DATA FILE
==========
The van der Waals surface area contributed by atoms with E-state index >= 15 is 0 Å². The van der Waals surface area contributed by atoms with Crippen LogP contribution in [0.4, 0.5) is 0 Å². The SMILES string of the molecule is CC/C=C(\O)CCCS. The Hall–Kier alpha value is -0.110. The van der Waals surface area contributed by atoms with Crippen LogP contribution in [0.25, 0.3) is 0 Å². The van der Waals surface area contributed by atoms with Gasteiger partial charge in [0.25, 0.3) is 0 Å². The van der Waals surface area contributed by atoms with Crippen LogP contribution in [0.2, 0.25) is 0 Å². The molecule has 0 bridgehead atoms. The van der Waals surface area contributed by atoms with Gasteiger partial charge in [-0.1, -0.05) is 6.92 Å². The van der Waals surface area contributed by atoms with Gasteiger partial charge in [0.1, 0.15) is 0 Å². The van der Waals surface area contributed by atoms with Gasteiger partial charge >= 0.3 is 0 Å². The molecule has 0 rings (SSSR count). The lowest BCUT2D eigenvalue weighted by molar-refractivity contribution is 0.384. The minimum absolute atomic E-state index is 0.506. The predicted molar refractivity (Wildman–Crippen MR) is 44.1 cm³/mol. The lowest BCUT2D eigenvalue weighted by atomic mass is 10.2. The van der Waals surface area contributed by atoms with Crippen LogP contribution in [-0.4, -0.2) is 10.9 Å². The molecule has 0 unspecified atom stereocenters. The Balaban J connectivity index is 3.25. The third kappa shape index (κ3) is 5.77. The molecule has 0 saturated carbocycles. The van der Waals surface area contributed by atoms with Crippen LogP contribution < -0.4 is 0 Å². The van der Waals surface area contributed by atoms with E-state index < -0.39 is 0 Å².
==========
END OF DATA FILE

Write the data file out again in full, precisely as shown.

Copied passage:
The van der Waals surface area contributed by atoms with E-state index >= 15 is 0 Å². The van der Waals surface area contributed by atoms with Crippen LogP contribution in [0.4, 0.5) is 0 Å². The SMILES string of the molecule is CC/C=C(\O)CCCS. The Hall–Kier alpha value is -0.110. The van der Waals surface area contributed by atoms with Crippen LogP contribution in [0.25, 0.3) is 0 Å². The van der Waals surface area contributed by atoms with Gasteiger partial charge in [0.25, 0.3) is 0 Å². The van der Waals surface area contributed by atoms with Crippen LogP contribution in [0.2, 0.25) is 0 Å². The molecule has 0 bridgehead atoms. The van der Waals surface area contributed by atoms with Gasteiger partial charge in [-0.1, -0.05) is 6.92 Å². The van der Waals surface area contributed by atoms with Gasteiger partial charge in [0.1, 0.15) is 0 Å². The van der Waals surface area contributed by atoms with Gasteiger partial charge >= 0.3 is 0 Å². The molecule has 0 rings (SSSR count). The lowest BCUT2D eigenvalue weighted by molar-refractivity contribution is 0.384. The minimum absolute atomic E-state index is 0.506. The predicted molar refractivity (Wildman–Crippen MR) is 44.1 cm³/mol. The lowest BCUT2D eigenvalue weighted by atomic mass is 10.2. The van der Waals surface area contributed by atoms with Crippen LogP contribution in [-0.4, -0.2) is 10.9 Å². The molecule has 0 unspecified atom stereocenters. The Balaban J connectivity index is 3.25. The third kappa shape index (κ3) is 5.77. The molecule has 0 saturated carbocycles. The van der Waals surface area contributed by atoms with Crippen LogP contribution < -0.4 is 0 Å². The van der Waals surface area contributed by atoms with E-state index < -0.39 is 0 Å².